|Perkins Loan||Loan||$500 - $2,000|
|Direct PLUS Loan||Loan||Up to Cost of Attendance|
|Federal Work Study||Work||$500 - $2,000|
|PHEAA Grant||Grant||$500 - $4,010|
|Merit Scholarship (One of the three: Raven, Maroon and Gray or Presidential)||Scholarship||$2500 - $8000|
|Rosemont Grant||Grant||Need Based Financial Aid|
|Cornelian Scholarship||Scholarship||Need Based Financial Aid|
|Sister Maria Stella Kelly Scholarship||Scholarship||$500|
Direct Subsidized/Unsubsidized Loans - a federal student loan program to help fund educational costs. Most students who qualify for federal student aid are eligible for the Federal Direct Loan. The maximum amount a student can borrow is determined by the student’s grade level.
If the student has financial need, the Direct Loan will be Subsidized (the federal government pays the interest during the enrollment and 6-month grace period). If the student has no financial need, if the financial need has been met through other sources, or if the student has already borrowed the maximum Subsidized, then the Direct Loan will be Unsubsidized (the student is responsible for the interest payments during the enrollment and 6-month grace periods).
Perkins Loan - a federally-funded loan with a fixed interest rate of 5% for students with high financial need.
Direct PLUS Loan - a credit-based federal loan program for the parents of dependent undergraduate students. Credit-worthy parents can borrow the cost of education not covered by other aid through the Federal PLUS Loan program.
Federal Work Study - an on-campus employment program funded by the federal government.
PHEAA State Grant - a grant for Pennsylvania residents. The amount is based on the student’s Expected Family Contribution and the cost of the college attended. Students must file the FAFSA by May 1 to meet PHEAA’s application deadline.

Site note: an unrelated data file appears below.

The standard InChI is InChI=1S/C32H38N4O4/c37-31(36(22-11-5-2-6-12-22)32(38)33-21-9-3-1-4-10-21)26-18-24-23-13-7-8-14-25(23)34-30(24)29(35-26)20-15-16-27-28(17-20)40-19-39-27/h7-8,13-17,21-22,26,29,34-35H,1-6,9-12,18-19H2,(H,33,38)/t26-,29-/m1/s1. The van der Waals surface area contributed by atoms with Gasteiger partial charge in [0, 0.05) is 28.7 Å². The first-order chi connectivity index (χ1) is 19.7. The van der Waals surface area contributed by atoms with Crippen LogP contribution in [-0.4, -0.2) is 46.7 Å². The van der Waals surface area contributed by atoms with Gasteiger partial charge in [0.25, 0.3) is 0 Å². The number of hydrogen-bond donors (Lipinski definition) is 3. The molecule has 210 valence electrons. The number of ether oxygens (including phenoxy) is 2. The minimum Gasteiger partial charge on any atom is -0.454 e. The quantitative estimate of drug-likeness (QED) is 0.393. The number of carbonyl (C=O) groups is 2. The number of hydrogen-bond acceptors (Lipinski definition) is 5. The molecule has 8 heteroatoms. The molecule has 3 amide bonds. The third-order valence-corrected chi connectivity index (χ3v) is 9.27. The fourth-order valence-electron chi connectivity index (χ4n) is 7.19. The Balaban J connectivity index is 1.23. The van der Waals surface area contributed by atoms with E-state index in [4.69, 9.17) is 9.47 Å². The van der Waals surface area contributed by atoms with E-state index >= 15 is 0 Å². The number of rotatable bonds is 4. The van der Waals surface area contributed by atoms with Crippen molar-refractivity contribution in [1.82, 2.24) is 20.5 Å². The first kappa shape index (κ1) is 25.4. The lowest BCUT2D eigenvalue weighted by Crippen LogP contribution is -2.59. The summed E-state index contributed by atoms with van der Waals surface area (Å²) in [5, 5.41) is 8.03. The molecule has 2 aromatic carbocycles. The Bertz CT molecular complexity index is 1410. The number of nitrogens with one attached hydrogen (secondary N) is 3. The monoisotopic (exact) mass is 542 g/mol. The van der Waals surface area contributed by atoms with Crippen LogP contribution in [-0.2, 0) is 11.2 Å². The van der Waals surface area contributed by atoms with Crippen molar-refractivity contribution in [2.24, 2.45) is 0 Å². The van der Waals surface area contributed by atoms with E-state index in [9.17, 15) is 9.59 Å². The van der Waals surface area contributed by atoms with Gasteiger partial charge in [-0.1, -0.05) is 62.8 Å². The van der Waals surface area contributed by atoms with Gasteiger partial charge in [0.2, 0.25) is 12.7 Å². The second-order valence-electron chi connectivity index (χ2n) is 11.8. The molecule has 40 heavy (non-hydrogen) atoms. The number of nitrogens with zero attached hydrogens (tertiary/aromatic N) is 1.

Rosemont Scholarship - a merit award from Rosemont College based on past academic achievement.
Rosemont Grant - a need-based award from Rosemont College based on Expected Family Contribution and educational costs.
Cornelian Scholarship - a full tuition scholarship from Rosemont College awarded annually for two outstanding graduates of Catholic High Schools. Students must submit an additional application, and finalists are invited to an on-campus interview from which the scholarship recipients are selected.
Opportunity Grant - a merit award from Rosemont College based on past academic achievement.
Sister Maria Stella Kelly Art Scholarship - a merit award from Rosemont College based on artistic excellence for students who plan to major in fine arts.
Institutional Aid - a merit award from Rosemont College based on past academic achievement.
Alternative Loans - Also known as private loans, alternative loans are non-federal loans offered by private lenders like banks or credit unions. These loans may help bridge the gap between the cost of education and the limited amount the government allows students to borrow from federal loan programs. There are no federal forms to complete. Loan limits and rates vary by lender. Students may need a credit-worthy cosigner.